"I Am Not Fluffy," by Liza Cody, in Ellery Queen's Mystery Magazine, December 2013.
There's a lot going on in this one. It takes a while to piece the story together and understand the way the narrator is telling it. So, who is she (besides not being Fluffy, I mean)?
I worked as a hostess and greeter at a bar-restaurant six nights a week for five years while Harvey qualified to be a tax lawyer. And for two nights a week Harvey was going round to Alicia's flat to bounce her bones. "you were never there," he complained. "What was I supposed to do all by myself every night?"
What indeed. Insult to injury: Alicia was an old friend of hers. And now that Harvey is making a bundle he wants a no-fault divorce and a big white wedding to his new love.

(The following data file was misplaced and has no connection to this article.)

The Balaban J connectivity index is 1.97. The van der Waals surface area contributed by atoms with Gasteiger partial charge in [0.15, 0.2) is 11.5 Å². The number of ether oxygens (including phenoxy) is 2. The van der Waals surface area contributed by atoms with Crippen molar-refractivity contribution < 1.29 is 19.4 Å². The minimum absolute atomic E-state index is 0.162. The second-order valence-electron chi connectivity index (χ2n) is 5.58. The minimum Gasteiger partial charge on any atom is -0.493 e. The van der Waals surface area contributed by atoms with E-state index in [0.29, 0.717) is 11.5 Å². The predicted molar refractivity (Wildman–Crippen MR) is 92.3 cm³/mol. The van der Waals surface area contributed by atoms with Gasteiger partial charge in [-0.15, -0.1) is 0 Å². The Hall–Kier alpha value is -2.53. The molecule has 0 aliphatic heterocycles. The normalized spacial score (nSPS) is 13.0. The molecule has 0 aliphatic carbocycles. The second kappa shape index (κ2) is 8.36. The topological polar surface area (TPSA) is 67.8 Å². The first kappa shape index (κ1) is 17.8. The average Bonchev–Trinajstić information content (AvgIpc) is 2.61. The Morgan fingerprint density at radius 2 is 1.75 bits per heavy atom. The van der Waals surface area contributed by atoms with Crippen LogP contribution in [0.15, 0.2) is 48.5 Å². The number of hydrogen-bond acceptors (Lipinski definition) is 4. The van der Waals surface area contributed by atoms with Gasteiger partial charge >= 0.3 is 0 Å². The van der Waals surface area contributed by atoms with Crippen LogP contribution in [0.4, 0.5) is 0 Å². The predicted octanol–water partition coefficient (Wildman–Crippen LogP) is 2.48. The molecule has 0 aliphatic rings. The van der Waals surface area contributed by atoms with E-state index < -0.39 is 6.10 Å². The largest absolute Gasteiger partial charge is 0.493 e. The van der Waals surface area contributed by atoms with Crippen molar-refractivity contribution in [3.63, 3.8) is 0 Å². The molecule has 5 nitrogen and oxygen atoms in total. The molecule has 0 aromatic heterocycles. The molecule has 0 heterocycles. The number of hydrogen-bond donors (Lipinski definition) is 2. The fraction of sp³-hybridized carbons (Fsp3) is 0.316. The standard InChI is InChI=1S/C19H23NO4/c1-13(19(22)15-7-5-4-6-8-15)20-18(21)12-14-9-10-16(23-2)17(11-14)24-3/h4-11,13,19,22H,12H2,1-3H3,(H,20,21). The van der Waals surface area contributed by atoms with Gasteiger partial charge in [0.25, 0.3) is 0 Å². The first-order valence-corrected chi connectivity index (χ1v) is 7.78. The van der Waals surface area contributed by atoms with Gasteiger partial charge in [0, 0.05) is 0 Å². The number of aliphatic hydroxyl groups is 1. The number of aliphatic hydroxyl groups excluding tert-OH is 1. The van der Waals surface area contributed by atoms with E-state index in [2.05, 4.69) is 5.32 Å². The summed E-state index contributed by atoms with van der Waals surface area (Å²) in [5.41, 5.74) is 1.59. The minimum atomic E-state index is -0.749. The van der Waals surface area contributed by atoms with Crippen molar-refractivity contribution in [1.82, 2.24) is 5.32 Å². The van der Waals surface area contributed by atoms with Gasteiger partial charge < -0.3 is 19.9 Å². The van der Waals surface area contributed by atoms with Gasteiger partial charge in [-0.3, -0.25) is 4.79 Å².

Our narrator goes for textbook passive-aggressive tactics: refusing to sign the divorce papers. She can't afford a lawyer on her hostess salary so she changes to a less respectable but more remunerative profession.
And she begins writing her protests against the world around her in chalk on the sidewalk, signing them Fluffy.
Is this a story about a nervous breakdown? A split personality? Or is our heroine learning to not be Fluffy anymore, to be a person who can take care of herself?
Damn good work.